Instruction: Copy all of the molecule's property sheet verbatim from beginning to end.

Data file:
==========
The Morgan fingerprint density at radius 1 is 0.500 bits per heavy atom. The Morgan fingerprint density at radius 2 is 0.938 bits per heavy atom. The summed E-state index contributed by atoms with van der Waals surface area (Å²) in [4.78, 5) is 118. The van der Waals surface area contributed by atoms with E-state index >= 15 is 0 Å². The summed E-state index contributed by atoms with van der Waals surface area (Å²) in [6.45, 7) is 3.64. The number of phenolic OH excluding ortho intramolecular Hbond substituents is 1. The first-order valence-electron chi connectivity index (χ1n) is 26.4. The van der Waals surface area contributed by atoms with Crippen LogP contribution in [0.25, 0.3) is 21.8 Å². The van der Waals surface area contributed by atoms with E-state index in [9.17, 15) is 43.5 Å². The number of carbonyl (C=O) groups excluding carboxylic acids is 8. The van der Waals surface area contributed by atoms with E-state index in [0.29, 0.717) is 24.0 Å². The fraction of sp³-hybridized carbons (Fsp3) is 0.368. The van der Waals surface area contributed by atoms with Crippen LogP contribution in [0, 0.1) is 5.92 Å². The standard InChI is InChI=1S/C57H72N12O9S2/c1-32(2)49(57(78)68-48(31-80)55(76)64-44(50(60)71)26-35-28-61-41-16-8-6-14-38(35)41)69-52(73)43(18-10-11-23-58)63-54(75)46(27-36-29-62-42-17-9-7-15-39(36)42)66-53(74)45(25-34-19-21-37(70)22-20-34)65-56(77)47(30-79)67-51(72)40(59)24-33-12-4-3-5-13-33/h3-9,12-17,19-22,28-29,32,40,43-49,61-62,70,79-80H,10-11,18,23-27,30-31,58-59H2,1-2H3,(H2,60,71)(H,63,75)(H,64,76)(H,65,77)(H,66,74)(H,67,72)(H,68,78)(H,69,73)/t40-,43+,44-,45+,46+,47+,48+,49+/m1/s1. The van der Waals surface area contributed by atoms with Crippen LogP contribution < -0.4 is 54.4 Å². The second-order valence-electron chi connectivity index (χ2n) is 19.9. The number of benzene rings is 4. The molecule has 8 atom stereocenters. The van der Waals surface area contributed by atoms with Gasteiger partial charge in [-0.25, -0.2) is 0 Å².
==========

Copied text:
The Morgan fingerprint density at radius 1 is 0.500 bits per heavy atom. The Morgan fingerprint density at radius 2 is 0.938 bits per heavy atom. The summed E-state index contributed by atoms with van der Waals surface area (Å²) in [4.78, 5) is 118. The van der Waals surface area contributed by atoms with E-state index >= 15 is 0 Å². The summed E-state index contributed by atoms with van der Waals surface area (Å²) in [6.45, 7) is 3.64. The number of phenolic OH excluding ortho intramolecular Hbond substituents is 1. The first-order valence-electron chi connectivity index (χ1n) is 26.4. The van der Waals surface area contributed by atoms with Crippen LogP contribution in [0.25, 0.3) is 21.8 Å². The van der Waals surface area contributed by atoms with E-state index in [9.17, 15) is 43.5 Å². The number of carbonyl (C=O) groups excluding carboxylic acids is 8. The van der Waals surface area contributed by atoms with E-state index in [0.29, 0.717) is 24.0 Å². The fraction of sp³-hybridized carbons (Fsp3) is 0.368. The van der Waals surface area contributed by atoms with Crippen LogP contribution in [0, 0.1) is 5.92 Å². The standard InChI is InChI=1S/C57H72N12O9S2/c1-32(2)49(57(78)68-48(31-80)55(76)64-44(50(60)71)26-35-28-61-41-16-8-6-14-38(35)41)69-52(73)43(18-10-11-23-58)63-54(75)46(27-36-29-62-42-17-9-7-15-39(36)42)66-53(74)45(25-34-19-21-37(70)22-20-34)65-56(77)47(30-79)67-51(72)40(59)24-33-12-4-3-5-13-33/h3-9,12-17,19-22,28-29,32,40,43-49,61-62,70,79-80H,10-11,18,23-27,30-31,58-59H2,1-2H3,(H2,60,71)(H,63,75)(H,64,76)(H,65,77)(H,66,74)(H,67,72)(H,68,78)(H,69,73)/t40-,43+,44-,45+,46+,47+,48+,49+/m1/s1. The van der Waals surface area contributed by atoms with Crippen LogP contribution < -0.4 is 54.4 Å². The second-order valence-electron chi connectivity index (χ2n) is 19.9. The number of benzene rings is 4. The molecule has 8 atom stereocenters. The van der Waals surface area contributed by atoms with Gasteiger partial charge in [-0.25, -0.2) is 0 Å².